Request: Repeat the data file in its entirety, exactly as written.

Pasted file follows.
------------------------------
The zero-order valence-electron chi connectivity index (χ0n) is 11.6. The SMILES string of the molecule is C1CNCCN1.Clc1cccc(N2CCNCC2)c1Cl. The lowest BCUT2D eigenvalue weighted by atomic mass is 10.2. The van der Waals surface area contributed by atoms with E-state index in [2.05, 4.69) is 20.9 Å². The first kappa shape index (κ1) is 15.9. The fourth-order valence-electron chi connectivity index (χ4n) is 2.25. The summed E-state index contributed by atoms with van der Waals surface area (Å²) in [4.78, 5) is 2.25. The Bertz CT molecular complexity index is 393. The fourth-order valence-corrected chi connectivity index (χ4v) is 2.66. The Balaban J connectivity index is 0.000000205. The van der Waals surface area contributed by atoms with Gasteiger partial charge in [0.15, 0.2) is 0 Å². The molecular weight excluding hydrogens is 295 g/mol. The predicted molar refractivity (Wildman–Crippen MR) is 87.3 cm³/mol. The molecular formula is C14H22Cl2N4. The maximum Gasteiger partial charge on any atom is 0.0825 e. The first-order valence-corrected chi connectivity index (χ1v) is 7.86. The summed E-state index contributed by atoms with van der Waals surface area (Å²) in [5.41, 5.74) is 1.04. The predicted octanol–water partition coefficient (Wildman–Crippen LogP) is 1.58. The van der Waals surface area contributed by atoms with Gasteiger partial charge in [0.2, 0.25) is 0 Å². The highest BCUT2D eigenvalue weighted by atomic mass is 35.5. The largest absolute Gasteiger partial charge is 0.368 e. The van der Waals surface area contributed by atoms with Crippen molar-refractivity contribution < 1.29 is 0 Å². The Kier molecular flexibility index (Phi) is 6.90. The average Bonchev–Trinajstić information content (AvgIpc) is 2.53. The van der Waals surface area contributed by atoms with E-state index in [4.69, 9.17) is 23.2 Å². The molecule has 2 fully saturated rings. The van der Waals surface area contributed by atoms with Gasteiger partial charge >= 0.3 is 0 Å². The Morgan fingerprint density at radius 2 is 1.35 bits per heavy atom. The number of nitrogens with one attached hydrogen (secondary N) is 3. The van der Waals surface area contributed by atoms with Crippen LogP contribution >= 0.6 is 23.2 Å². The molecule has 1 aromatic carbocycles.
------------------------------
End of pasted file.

The zero-order valence-electron chi connectivity index (χ0n) is 11.6. The SMILES string of the molecule is C1CNCCN1.Clc1cccc(N2CCNCC2)c1Cl. The lowest BCUT2D eigenvalue weighted by atomic mass is 10.2. The van der Waals surface area contributed by atoms with E-state index in [2.05, 4.69) is 20.9 Å². The first kappa shape index (κ1) is 15.9. The fourth-order valence-electron chi connectivity index (χ4n) is 2.25. The summed E-state index contributed by atoms with van der Waals surface area (Å²) in [4.78, 5) is 2.25. The Bertz CT molecular complexity index is 393. The fourth-order valence-corrected chi connectivity index (χ4v) is 2.66. The Balaban J connectivity index is 0.000000205. The van der Waals surface area contributed by atoms with Gasteiger partial charge in [0.15, 0.2) is 0 Å². The molecular weight excluding hydrogens is 295 g/mol. The predicted molar refractivity (Wildman–Crippen MR) is 87.3 cm³/mol. The molecular formula is C14H22Cl2N4. The maximum Gasteiger partial charge on any atom is 0.0825 e. The first-order valence-corrected chi connectivity index (χ1v) is 7.86. The summed E-state index contributed by atoms with van der Waals surface area (Å²) in [5.41, 5.74) is 1.04. The predicted octanol–water partition coefficient (Wildman–Crippen LogP) is 1.58. The van der Waals surface area contributed by atoms with Gasteiger partial charge in [0.2, 0.25) is 0 Å². The highest BCUT2D eigenvalue weighted by atomic mass is 35.5. The largest absolute Gasteiger partial charge is 0.368 e. The van der Waals surface area contributed by atoms with Crippen molar-refractivity contribution < 1.29 is 0 Å². The Kier molecular flexibility index (Phi) is 6.90. The average Bonchev–Trinajstić information content (AvgIpc) is 2.53. The van der Waals surface area contributed by atoms with E-state index in [4.69, 9.17) is 23.2 Å². The molecule has 2 fully saturated rings. The van der Waals surface area contributed by atoms with Gasteiger partial charge >= 0.3 is 0 Å². The Morgan fingerprint density at radius 2 is 1.35 bits per heavy atom. The number of nitrogens with one attached hydrogen (secondary N) is 3. The van der Waals surface area contributed by atoms with Crippen LogP contribution >= 0.6 is 23.2 Å². The molecule has 1 aromatic carbocycles.